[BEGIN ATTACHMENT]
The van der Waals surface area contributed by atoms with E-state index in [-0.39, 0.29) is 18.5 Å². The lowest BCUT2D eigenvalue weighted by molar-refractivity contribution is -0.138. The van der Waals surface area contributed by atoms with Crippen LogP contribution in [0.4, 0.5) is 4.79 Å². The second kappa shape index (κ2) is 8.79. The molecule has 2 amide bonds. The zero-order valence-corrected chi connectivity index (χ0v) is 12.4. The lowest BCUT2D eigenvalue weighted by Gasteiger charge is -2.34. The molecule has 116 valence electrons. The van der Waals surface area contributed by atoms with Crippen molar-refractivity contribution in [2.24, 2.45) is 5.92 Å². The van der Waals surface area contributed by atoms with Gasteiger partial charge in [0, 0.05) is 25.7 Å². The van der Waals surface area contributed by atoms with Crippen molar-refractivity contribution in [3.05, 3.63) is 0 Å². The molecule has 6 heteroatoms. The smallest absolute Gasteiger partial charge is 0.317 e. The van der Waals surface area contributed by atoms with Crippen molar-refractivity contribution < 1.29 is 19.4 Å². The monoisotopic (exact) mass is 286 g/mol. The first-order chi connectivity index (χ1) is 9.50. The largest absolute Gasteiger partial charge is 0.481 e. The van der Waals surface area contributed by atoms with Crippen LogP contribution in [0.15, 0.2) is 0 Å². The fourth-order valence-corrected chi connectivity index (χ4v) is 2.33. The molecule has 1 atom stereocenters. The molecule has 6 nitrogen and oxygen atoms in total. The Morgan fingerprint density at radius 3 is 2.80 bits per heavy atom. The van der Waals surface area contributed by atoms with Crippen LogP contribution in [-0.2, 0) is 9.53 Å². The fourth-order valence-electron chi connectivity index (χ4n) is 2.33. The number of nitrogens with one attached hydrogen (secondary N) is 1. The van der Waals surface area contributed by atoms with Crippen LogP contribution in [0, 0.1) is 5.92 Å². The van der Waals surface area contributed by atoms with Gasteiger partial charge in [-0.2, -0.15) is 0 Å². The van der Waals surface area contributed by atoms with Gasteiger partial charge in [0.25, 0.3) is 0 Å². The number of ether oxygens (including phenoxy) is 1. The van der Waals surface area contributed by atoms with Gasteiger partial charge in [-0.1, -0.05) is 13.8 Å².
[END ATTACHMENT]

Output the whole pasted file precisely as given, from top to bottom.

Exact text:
The van der Waals surface area contributed by atoms with E-state index in [-0.39, 0.29) is 18.5 Å². The lowest BCUT2D eigenvalue weighted by molar-refractivity contribution is -0.138. The van der Waals surface area contributed by atoms with Crippen LogP contribution in [0.4, 0.5) is 4.79 Å². The second kappa shape index (κ2) is 8.79. The molecule has 2 amide bonds. The zero-order valence-corrected chi connectivity index (χ0v) is 12.4. The lowest BCUT2D eigenvalue weighted by Gasteiger charge is -2.34. The molecule has 116 valence electrons. The van der Waals surface area contributed by atoms with Crippen molar-refractivity contribution in [2.24, 2.45) is 5.92 Å². The van der Waals surface area contributed by atoms with Gasteiger partial charge in [0, 0.05) is 25.7 Å². The van der Waals surface area contributed by atoms with Crippen molar-refractivity contribution in [3.05, 3.63) is 0 Å². The molecule has 6 heteroatoms. The smallest absolute Gasteiger partial charge is 0.317 e. The van der Waals surface area contributed by atoms with Crippen molar-refractivity contribution < 1.29 is 19.4 Å². The monoisotopic (exact) mass is 286 g/mol. The first-order chi connectivity index (χ1) is 9.50. The largest absolute Gasteiger partial charge is 0.481 e. The van der Waals surface area contributed by atoms with Crippen LogP contribution in [0.15, 0.2) is 0 Å². The fourth-order valence-corrected chi connectivity index (χ4v) is 2.33. The molecule has 1 atom stereocenters. The molecule has 6 nitrogen and oxygen atoms in total. The Morgan fingerprint density at radius 3 is 2.80 bits per heavy atom. The van der Waals surface area contributed by atoms with Crippen LogP contribution in [-0.2, 0) is 9.53 Å². The fourth-order valence-electron chi connectivity index (χ4n) is 2.33. The number of nitrogens with one attached hydrogen (secondary N) is 1. The van der Waals surface area contributed by atoms with Crippen LogP contribution in [0, 0.1) is 5.92 Å². The van der Waals surface area contributed by atoms with Gasteiger partial charge in [-0.2, -0.15) is 0 Å². The van der Waals surface area contributed by atoms with Gasteiger partial charge in [0.25, 0.3) is 0 Å². The number of ether oxygens (including phenoxy) is 1. The van der Waals surface area contributed by atoms with Gasteiger partial charge in [-0.1, -0.05) is 13.8 Å².